By Robert D. Novak
Monday, May 26, 2008
Archbishop Joseph F. Naumann, whose Roman Catholic archdiocese covers northeast Kansas, on May 9 called on Gov. Kathleen Sebelius to stop taking Communion until she disowns her support for the "serious moral evil" of abortion. That put the church in conflict with a rising star of the Democratic Party who is often described as a "moderate" and is perhaps the leading prospect to become Barack Obama's running mate.
Naumann also took Sebelius to task for her veto April 21 of a bill, passed by 2 to 1 margins in both houses of the Kansas Legislature, that would strengthen the state's ban on late-term abortions by authorizing private lawsuits against providers. Last year, she vetoed a bill requiring explicit medical reasons for a late abortion, and she vetoed other abortion legislation in 2006, 2005 and 2003.
Those positions are necessary for Democratic politicians to pass their party's pro-choice litmus test, but Sebelius's connection with abortion is more intimate. She is allied with the aggressive Kansas branch of Planned Parenthood in a bitter struggle with antiabortion activist District Attorney Phill Kline. There is substantial evidence she has been involved in what pro-life advocates term "laundering" abortion industry money for distribution to Kansas Democrats. Kansas is the fiercest state battleground in the abortion wars, making Kathleen Sebelius the national pro-choice poster girl.
The Almanac of American Politics talks of a "moderate image" for Sebelius, daughter of former Ohio governor John Gilligan. She picked up substantial Republican support in an easy win in the 2002 governor's race and, after naming a former GOP state chairman as her running mate, was reelected in 2006 in a landslide. Chosen this year to deliver the Democratic response to President Bush's State of the Union address, she told the nation, "In this time normally reserved for the partisan response, I hope to offer you something more: an American response." She gave the impression of reaching out across party lines in what was widely regarded as an audition for vice president as a Democrat able to carry a red state.
Behind that facade, Sebelius sits at the apex of a complicated Kansas financing system involving the famous abortion provider George Tiller of Wichita. She controls Bluestem Fund PAC, which distributed money to Kansas Democratic candidates. Tiller, one of the few U.S. doctors still performing late-term abortions, contributed $120,000 in 2006 to the Democratic Governors Association, which has given $200,000 to Bluestem.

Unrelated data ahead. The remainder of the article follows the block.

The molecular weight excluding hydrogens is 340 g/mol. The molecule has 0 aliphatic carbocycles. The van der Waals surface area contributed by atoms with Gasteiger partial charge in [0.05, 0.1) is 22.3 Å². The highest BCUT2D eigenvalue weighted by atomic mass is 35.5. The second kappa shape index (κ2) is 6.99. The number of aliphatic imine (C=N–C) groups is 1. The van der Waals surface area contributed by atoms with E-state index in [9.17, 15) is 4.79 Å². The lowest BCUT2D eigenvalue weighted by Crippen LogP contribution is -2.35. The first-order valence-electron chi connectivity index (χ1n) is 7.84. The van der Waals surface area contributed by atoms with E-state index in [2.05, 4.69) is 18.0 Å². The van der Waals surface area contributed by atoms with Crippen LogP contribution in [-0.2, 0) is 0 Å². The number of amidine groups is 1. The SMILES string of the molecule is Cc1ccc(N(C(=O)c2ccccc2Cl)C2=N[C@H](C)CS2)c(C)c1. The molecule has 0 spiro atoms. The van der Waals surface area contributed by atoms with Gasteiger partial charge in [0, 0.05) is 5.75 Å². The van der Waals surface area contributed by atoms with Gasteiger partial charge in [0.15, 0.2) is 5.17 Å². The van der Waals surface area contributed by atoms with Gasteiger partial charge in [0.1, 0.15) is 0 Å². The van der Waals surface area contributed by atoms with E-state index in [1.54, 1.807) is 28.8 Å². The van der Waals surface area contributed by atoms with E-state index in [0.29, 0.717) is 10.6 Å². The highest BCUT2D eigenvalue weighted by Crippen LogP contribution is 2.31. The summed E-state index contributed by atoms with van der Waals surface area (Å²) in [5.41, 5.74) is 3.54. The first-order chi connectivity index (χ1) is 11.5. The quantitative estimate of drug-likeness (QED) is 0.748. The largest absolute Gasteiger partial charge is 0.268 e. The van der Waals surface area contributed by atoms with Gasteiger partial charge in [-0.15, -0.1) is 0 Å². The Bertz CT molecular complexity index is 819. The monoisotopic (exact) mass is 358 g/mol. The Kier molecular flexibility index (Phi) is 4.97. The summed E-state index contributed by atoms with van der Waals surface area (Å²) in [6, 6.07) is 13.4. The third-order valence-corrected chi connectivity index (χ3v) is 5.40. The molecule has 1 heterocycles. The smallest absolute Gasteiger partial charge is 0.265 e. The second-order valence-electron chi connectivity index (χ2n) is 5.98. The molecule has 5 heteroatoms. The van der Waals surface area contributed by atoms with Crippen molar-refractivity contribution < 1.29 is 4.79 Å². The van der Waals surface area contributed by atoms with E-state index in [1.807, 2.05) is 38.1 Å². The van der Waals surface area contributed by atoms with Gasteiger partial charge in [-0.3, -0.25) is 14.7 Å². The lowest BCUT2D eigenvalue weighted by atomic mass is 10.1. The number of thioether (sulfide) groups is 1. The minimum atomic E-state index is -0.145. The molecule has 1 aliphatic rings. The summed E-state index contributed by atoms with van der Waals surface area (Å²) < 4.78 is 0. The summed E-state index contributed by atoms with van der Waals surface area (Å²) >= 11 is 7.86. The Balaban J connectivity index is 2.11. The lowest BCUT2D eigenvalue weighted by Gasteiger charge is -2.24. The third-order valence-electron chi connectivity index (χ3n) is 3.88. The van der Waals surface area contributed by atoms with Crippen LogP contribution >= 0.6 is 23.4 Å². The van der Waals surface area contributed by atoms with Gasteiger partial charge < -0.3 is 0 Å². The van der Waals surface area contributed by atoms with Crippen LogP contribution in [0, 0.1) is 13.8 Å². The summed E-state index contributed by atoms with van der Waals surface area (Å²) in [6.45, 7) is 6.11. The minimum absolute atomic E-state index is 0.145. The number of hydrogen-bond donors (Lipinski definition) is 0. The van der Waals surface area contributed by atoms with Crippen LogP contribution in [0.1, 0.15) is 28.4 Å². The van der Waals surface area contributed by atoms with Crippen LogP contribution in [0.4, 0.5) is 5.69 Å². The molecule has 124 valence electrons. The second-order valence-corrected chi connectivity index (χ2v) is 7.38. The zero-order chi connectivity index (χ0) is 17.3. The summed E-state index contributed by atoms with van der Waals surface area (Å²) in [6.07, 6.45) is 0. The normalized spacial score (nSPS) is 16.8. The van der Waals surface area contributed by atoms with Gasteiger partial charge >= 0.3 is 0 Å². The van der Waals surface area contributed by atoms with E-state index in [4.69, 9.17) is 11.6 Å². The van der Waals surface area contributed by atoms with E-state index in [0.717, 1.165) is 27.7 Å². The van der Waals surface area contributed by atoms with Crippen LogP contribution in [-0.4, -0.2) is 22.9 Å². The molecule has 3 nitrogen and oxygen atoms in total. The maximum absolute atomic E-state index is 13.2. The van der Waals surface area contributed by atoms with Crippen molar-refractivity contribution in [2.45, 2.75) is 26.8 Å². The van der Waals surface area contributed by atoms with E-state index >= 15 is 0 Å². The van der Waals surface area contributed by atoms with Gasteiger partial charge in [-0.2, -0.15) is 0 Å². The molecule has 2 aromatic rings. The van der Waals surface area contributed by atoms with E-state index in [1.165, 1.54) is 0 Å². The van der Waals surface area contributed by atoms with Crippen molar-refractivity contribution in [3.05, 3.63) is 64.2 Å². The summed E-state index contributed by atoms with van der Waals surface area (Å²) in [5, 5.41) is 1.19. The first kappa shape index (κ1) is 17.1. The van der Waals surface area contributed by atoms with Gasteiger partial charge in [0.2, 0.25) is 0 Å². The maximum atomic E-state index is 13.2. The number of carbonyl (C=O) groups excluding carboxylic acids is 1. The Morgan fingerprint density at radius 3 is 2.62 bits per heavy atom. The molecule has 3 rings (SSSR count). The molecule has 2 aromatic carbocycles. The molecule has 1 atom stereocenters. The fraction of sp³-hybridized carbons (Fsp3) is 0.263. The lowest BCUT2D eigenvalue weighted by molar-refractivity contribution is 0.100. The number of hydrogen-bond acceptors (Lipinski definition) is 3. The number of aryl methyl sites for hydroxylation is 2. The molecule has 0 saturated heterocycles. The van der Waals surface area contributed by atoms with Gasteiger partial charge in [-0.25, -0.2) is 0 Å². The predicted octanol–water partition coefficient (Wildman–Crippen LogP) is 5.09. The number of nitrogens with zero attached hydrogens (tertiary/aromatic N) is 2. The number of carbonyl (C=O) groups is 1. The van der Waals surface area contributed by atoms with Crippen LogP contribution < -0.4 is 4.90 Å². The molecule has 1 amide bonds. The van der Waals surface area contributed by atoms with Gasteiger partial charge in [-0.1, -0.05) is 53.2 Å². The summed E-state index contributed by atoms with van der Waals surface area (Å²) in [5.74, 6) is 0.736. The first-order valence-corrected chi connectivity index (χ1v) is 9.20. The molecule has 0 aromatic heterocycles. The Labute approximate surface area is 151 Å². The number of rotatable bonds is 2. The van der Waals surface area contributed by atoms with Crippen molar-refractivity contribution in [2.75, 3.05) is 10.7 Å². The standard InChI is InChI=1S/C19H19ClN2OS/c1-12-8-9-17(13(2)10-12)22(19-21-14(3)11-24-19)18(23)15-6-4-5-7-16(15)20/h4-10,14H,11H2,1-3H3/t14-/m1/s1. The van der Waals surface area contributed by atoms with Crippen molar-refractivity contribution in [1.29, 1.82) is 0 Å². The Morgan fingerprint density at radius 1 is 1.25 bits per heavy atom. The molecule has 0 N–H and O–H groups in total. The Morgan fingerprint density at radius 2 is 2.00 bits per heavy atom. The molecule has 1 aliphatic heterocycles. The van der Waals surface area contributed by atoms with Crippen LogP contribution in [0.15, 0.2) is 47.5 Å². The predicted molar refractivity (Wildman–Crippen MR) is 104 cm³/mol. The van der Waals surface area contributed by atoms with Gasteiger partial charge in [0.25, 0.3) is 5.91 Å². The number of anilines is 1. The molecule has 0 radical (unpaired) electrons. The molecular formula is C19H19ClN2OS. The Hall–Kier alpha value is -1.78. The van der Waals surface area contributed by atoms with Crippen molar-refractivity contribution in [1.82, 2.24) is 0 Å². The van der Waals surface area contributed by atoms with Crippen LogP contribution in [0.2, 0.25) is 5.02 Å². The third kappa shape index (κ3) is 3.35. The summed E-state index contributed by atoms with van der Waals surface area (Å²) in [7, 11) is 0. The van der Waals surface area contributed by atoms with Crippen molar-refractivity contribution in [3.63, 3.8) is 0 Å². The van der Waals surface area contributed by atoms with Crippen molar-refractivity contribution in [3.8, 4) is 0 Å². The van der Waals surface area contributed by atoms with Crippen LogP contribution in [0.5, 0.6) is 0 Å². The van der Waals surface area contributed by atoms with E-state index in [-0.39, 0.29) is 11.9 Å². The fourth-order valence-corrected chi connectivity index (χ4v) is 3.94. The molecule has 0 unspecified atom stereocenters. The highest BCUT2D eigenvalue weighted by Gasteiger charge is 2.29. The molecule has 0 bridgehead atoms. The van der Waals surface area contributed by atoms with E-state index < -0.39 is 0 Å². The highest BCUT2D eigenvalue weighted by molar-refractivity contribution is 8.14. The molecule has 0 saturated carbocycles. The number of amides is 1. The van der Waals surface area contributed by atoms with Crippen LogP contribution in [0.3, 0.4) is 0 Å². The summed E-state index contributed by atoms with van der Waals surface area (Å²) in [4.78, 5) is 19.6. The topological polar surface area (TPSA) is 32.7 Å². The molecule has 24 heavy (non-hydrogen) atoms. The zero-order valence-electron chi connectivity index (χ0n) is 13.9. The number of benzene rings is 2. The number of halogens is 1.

In 2006, Sebelius recruited Paul Morrison, then the Republican district attorney in Johnson County, to run as a Democrat against Republican Kline, who was seeking reelection as attorney general. Morrison, financed by Tiller's ProKanDo PAC, outspent Kline and swamped him at the polls. But Kline then replaced Morrison as district attorney in Johnson County and promptly filed 107 charges against Planned Parenthood, including allegations of "unlawful late-term abortions."
That triggered a ferocious legal battle during which Sebelius appointees, both judicial and executive, have sabotaged Kline's efforts, with the Kansas Supreme Court barring a key witness from testifying. The confrontation continues even though Morrison resigned after the revelation in December of a two-year affair. District Judge Stephen Six, whom Sebelius appointed attorney general, has joined the legal action against Kline that had been led by Morrison.
In her 2006 abortion veto statement, Sebelius declared: "My Catholic faith teaches me that life is sacred. Personally, I believe abortion is wrong." Yet, a year later, Sebelius invited Tiller and his staff to a party at the governor's mansion. She thanked Tiller for his generosity in helping to finance her election and Morrison's. Last May, Sebelius was featured at a Planned Parenthood fundraiser in Kansas City.
Obama, while asserting that "nobody is pro-abortion," has said that if his two daughters "make a mistake, I don't want them punished with a baby." Would Sebelius, an avowed Catholic, change her running mate's view that a baby is a punishment? When Naumann told the Kansas City Star this month that Sebelius must confess "scandalous behavior that has misled people into dangerous behavior," the governor's spokeswoman responded that "receiving Communion has not been a problem in the past for her." An answer came last week from Archbishop Charles Chaput of Denver, in his online column, reproving "verbal gymnastics, good alibis and pious talk about 'personal opposition' to killing unborn children."
© 2008 Creators Syndicate Inc.